Forbes magazine called it the “wealthiest, most powerful social networking group in the world”. Others have called it a “top secret club for millionaires”. And from this weekend, the UK’s wealthiest will have the chance to join TIGER 21, rubbing shoulders with 450 of the world’s richest people.
Launched in New York in 1999, membership fees start at $30,000 for those with a minimum of $10m of investable assets, allowing access to a network of peers that ranges from chief executives and entrepreneurs to government officials. The collective net worth of the group is estimated at more than $40bn.
“We call it a peer-to-peer learning organisation for CEOs,” said Michael Sonnenfeldt, founder and owner of TIGER 21. “It’s a sort of graduate school for the finer colleges.”
TIGER 21 — which stands for The Investment Group for Enhanced Results in the 21st Century — organises monthly meetings and social events, with Members sharing details of their financial operations, as well as seeking advice on issues ranging from the personal to the professional.
In the US, members have previously travelled to Necker Island, Sir Richard Branson’s private Caribbean island, for a “group meeting experience”.
Common topics of conversation include succession planning, how not to ruin the children by giving them too much money, and wealth preservation, said Mr Sonnenfeldt.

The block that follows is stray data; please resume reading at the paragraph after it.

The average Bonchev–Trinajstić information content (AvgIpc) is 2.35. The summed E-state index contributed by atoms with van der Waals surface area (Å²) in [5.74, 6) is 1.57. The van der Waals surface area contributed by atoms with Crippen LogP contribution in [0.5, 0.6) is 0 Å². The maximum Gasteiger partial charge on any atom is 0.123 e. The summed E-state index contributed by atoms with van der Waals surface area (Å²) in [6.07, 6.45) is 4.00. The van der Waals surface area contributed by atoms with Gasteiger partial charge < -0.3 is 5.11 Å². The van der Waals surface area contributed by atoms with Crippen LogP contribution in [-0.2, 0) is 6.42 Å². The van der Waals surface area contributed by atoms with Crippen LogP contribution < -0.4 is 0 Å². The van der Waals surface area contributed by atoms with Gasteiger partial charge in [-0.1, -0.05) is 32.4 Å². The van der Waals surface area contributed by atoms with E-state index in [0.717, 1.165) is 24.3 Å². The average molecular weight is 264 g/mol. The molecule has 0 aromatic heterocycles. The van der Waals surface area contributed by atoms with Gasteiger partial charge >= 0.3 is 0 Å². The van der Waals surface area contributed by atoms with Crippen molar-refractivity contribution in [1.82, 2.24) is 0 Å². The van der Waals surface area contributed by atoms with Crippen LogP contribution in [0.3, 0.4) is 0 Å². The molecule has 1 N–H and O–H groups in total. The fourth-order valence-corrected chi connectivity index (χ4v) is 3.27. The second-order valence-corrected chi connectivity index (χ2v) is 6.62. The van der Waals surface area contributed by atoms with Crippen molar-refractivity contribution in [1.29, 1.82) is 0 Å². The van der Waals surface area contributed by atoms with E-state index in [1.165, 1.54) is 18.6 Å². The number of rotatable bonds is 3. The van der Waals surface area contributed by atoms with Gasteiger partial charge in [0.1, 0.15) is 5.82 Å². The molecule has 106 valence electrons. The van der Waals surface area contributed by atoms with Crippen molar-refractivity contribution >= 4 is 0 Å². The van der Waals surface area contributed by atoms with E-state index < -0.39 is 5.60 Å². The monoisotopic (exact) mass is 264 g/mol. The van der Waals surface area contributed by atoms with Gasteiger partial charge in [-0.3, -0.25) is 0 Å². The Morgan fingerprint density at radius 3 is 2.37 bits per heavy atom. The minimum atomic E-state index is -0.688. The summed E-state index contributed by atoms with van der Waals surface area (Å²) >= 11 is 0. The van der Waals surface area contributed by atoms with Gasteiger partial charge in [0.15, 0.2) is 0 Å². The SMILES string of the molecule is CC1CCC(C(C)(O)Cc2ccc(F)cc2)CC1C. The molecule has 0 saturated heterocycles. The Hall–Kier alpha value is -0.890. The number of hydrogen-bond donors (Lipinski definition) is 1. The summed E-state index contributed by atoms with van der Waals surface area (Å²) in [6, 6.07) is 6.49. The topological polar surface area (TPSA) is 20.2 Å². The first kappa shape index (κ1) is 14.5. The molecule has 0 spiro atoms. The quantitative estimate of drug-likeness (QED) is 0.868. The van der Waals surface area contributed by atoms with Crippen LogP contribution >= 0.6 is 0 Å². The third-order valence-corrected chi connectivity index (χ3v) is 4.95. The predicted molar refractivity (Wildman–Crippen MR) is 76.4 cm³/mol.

But will the British — who traditionally refrain from talking about money — want to join? “Wealth can be incredibly isolating,” Mr Sonnenfeldt said. “You cannot discuss the challenges or benefits that wealth creates — whether that is to fly private or buy a piece of jewellery. Within TIGER 21, you can explore these issues in a discrete, confidential way.”
Richard Ross, philanthropist and chairman of the Rosetrees Trust, which funds medical research, said he was intrigued, but questioned whether this was “a new way of presenting an old story”.
“What [it] is offering, every wealthy person is looking for — a source of advice that is visionary, entrepreneurial, from the best minds in the world, to preserve wealth, manage family-related challenges, provide estate planning options, assist philanthropy and ensure a legacy impact.
“If I had known about them 50 years ago I might have saved a lifetime of hard work, with many mistakes before I got more right than wrong.”
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